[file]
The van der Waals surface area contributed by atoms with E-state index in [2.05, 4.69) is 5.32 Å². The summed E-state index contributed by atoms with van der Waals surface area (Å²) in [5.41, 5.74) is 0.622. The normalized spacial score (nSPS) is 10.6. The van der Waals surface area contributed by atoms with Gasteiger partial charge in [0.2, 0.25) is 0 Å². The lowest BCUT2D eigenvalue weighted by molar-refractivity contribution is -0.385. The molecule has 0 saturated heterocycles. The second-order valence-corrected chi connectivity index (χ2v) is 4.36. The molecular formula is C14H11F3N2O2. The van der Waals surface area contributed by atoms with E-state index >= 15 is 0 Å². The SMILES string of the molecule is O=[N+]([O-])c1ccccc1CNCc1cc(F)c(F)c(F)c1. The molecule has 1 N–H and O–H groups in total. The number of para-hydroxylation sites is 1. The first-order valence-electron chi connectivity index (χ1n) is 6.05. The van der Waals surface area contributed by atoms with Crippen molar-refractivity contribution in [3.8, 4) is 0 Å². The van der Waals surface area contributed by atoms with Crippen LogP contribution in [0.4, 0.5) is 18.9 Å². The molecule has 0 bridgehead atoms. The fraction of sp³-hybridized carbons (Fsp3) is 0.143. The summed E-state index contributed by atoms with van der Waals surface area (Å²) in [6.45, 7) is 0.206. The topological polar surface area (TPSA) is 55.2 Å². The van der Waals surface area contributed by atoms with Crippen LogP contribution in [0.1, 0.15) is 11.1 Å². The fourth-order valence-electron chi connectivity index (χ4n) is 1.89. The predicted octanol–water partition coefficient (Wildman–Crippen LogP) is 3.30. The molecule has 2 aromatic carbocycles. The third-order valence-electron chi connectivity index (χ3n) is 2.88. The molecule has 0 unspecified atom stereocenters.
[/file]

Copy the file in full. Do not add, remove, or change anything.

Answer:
The van der Waals surface area contributed by atoms with E-state index in [2.05, 4.69) is 5.32 Å². The summed E-state index contributed by atoms with van der Waals surface area (Å²) in [5.41, 5.74) is 0.622. The normalized spacial score (nSPS) is 10.6. The van der Waals surface area contributed by atoms with Gasteiger partial charge in [0.2, 0.25) is 0 Å². The lowest BCUT2D eigenvalue weighted by molar-refractivity contribution is -0.385. The molecule has 0 saturated heterocycles. The second-order valence-corrected chi connectivity index (χ2v) is 4.36. The molecular formula is C14H11F3N2O2. The van der Waals surface area contributed by atoms with E-state index >= 15 is 0 Å². The SMILES string of the molecule is O=[N+]([O-])c1ccccc1CNCc1cc(F)c(F)c(F)c1. The molecule has 1 N–H and O–H groups in total. The number of para-hydroxylation sites is 1. The first-order valence-electron chi connectivity index (χ1n) is 6.05. The van der Waals surface area contributed by atoms with Crippen molar-refractivity contribution in [3.8, 4) is 0 Å². The van der Waals surface area contributed by atoms with Crippen LogP contribution in [0.4, 0.5) is 18.9 Å². The molecule has 0 bridgehead atoms. The fraction of sp³-hybridized carbons (Fsp3) is 0.143. The summed E-state index contributed by atoms with van der Waals surface area (Å²) in [6.45, 7) is 0.206. The topological polar surface area (TPSA) is 55.2 Å². The van der Waals surface area contributed by atoms with Crippen LogP contribution in [0.1, 0.15) is 11.1 Å². The fourth-order valence-electron chi connectivity index (χ4n) is 1.89. The predicted octanol–water partition coefficient (Wildman–Crippen LogP) is 3.30. The molecule has 2 aromatic carbocycles. The third-order valence-electron chi connectivity index (χ3n) is 2.88. The molecule has 0 unspecified atom stereocenters.